So why is it that Christians will approve of the slaughtering and enslaving of the Midianites? It is because it is approved by the Bible. If they are to condemn this action of God revealed in the Bible, then either the Bible has errors in its portrayal of God or God is imperfect. Neither of these things is palletable to Christians. So instead he will cling to the Bible, and try to ignore the crimes contained in it and approved by it.

The way I escaped from this, and indeed I used to feel the actions of Israelites in killing the Cananites was justified, was by getting some distance from the Bible. I used to read it every day and finish once a year. But with such an attachment it is almost impossible to see or admit its faults. What is necessary is to stop, get some distance by not reading the Bible for 3 months, and by reading some critical literature on it. For example, read Joseph Wheless "Is it God's Word" (available on amazon.com. While I don't agree with all his points, he does make many good points about the Bible). If someone simply wants to maintain his beliefs, then he should not seek, but if someone pursues truth as the pearl of great worth, then he will give sober consideration to opposing arguments.

Friday, January 12, 2007

The Difficulty in Finding Truth


Many people from all different religions and non-religions want to believe in the truth, and many believe they have found it. The problem is: these beliefs conflict with each other in numerous ways, including in what they think about God or gods, the supernatural, what happens to people after they die, who God's prophets really were, who really is speaking from God and so forth. Because the beliefs conflict, and because the truth cannot be inconsistent, a great many (if not most or all) of the beliefs are false, and hence a great many people are deluded. How can this be?

I do not think it is because Satan has deluded the masses (which is what I heard when growing up). That is surely a copout. What evidence is there that Satan deludes anyone? What is the mechanism by which he does this? If this is possible, how do you know that Satan hasn't deluded you?

It seems to me that this must have something to do with our tendency as humans to develop loyalties to a particular cause or group. Once we develop this loyalty it is very hard for us to crically evaluate claims of the group. Rather we tend to give it the benefit of the doubt, often to a very high degree. Just consider the crazy things done by members of small cults on the orders of their spiritual leader; once they develop a loyalty to the group or leader it is very hard for them to objectively see the teachings and see how crazy they are. Of course none of us would consider himself deluded by a cult, but nevertheless we have the same human nature and the same processes could be biasing us in favor of our beliefs. To illustrate this, consider how strongly many people feel about their political party, even though the parties are often not very different from each other. It is easy for a Republican to see the mistakes and foolishness in the Democratic party, and similarly it is easy for a Democrat to see the mistakes and foolishness in the Republican party. The strange thing is that while they can see their opponents errors clearly, they are usually blind to their own party's failings. It is this inability to critique one's own beliefs that leads people astray. It is not good for political parties, but more importantly for this discussion, it leads to people being over-confident in the truth of the teachings of their religion.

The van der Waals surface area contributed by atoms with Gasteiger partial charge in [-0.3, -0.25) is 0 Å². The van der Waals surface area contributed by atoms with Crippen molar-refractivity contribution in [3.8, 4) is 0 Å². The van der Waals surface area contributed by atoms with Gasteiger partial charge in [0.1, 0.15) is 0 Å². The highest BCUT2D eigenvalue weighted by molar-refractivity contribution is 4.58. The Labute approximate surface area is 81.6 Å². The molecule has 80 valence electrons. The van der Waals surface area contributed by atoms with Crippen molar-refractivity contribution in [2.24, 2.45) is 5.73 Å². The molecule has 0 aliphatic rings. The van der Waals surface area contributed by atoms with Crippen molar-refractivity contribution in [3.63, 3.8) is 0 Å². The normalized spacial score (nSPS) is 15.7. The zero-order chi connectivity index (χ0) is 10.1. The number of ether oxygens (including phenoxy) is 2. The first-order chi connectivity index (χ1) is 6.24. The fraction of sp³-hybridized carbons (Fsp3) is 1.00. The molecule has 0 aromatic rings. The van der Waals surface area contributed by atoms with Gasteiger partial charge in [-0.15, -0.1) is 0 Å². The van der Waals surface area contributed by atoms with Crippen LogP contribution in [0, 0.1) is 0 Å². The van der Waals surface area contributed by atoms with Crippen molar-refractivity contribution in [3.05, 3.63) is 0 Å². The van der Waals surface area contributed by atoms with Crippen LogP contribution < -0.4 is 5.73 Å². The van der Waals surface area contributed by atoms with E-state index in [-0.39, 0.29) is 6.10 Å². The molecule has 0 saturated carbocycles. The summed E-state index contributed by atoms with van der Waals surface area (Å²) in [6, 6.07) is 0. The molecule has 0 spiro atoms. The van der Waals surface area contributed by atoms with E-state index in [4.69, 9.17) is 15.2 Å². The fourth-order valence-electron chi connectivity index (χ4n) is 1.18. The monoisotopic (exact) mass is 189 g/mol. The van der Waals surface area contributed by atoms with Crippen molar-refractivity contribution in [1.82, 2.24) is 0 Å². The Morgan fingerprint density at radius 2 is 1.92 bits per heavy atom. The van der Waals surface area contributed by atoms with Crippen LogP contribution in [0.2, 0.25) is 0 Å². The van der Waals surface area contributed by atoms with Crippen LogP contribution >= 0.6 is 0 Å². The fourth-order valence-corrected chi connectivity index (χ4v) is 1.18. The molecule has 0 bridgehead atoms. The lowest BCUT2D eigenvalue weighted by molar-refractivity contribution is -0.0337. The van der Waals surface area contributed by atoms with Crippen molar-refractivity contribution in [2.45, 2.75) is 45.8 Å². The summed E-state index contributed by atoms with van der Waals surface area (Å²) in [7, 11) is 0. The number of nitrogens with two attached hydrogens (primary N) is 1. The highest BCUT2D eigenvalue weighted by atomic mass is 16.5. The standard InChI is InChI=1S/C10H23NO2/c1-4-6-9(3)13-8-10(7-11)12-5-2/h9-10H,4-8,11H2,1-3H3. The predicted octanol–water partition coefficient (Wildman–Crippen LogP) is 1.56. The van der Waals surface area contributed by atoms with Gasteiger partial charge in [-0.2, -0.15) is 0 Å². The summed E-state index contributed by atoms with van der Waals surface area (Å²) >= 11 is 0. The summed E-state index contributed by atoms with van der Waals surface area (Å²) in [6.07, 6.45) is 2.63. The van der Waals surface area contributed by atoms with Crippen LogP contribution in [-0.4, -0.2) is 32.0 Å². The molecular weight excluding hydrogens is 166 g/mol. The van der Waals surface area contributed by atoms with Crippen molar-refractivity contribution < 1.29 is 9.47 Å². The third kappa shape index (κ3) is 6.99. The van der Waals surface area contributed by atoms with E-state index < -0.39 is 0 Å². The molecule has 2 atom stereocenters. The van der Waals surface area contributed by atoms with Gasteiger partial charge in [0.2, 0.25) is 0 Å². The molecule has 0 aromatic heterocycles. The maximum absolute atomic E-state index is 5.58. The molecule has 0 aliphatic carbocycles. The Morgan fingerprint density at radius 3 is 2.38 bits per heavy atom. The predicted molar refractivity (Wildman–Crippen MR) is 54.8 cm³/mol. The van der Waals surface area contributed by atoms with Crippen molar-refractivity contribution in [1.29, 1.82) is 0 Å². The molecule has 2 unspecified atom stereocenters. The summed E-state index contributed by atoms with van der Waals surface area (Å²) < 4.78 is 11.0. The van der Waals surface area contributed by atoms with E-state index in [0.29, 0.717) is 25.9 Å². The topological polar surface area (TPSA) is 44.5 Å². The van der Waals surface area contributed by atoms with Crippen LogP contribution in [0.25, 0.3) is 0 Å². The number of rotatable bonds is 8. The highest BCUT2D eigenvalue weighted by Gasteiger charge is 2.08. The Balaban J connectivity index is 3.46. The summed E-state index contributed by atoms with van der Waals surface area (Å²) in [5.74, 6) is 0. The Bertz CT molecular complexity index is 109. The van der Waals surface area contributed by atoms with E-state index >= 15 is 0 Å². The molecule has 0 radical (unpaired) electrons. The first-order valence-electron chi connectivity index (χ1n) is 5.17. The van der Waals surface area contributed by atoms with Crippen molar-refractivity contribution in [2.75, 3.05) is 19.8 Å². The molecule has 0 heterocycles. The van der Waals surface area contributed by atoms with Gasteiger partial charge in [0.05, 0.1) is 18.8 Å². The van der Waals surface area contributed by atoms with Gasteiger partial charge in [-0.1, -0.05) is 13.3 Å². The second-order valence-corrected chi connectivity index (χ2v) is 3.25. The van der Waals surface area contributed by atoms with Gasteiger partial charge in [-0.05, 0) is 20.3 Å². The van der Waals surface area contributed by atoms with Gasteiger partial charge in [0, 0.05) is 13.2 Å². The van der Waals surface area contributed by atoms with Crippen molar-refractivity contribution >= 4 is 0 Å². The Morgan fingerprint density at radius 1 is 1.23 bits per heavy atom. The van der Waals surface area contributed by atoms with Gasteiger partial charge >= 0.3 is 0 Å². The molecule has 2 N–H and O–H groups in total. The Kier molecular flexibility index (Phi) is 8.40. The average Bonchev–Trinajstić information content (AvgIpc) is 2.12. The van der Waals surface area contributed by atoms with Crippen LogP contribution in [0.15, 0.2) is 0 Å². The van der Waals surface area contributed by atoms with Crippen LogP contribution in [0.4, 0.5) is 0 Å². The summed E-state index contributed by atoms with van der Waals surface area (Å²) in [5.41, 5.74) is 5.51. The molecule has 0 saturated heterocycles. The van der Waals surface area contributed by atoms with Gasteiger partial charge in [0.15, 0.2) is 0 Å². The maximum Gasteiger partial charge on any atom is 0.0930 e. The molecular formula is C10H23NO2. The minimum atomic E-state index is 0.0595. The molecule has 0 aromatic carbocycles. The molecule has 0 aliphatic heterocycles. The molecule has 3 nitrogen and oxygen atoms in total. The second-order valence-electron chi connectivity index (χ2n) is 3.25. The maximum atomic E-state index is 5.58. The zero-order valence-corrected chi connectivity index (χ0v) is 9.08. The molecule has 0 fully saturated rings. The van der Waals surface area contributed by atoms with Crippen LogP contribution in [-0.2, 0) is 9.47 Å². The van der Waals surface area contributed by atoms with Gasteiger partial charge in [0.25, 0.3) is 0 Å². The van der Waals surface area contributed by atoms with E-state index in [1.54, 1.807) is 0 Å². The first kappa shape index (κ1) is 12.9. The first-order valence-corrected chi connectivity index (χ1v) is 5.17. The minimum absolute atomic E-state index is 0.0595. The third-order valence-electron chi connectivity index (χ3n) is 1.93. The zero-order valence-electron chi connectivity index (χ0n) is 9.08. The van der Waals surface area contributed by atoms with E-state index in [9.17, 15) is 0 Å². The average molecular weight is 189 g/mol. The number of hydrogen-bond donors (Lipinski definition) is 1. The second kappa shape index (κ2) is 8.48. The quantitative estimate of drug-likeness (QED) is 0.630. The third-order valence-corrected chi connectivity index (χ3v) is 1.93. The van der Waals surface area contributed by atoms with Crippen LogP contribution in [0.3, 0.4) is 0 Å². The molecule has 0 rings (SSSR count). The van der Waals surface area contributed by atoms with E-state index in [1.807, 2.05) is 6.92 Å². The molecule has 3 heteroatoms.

To conclude, my explanation for why many people who want to know the truth end up following a particular religion or ideology that is filled with errors is that they develop a loyalty and attachment that makes is very hard for them to be properly critical of its teachings.

Tuesday, January 09, 2007

Does God's Goodness Matter?


In my first post of this blog I argued that God, as presented in the Bible, is not good due to his many evil actions. I have not heard any good arguments countering this. But an important question is: why does it matter if he is or isn't good?

The reason it is important is that if Christianity is true, then at the very least its claims must be interally consistent. Truth cannot contradict itself, but falsehood can and often does. Now a chief claim of Christianity on which it recommends itself to the world is that God is good and he loves people. Evangelists proclaim his goodness to the heathen telling them to seek his forgiveness. When Christians meet together they worship and praise God for his goodness. But how can this be? Haven't they read the Bible which clearly witnesses many of God's evil actions? Aren't they concerned about this major inconsistency? Is truth of no value?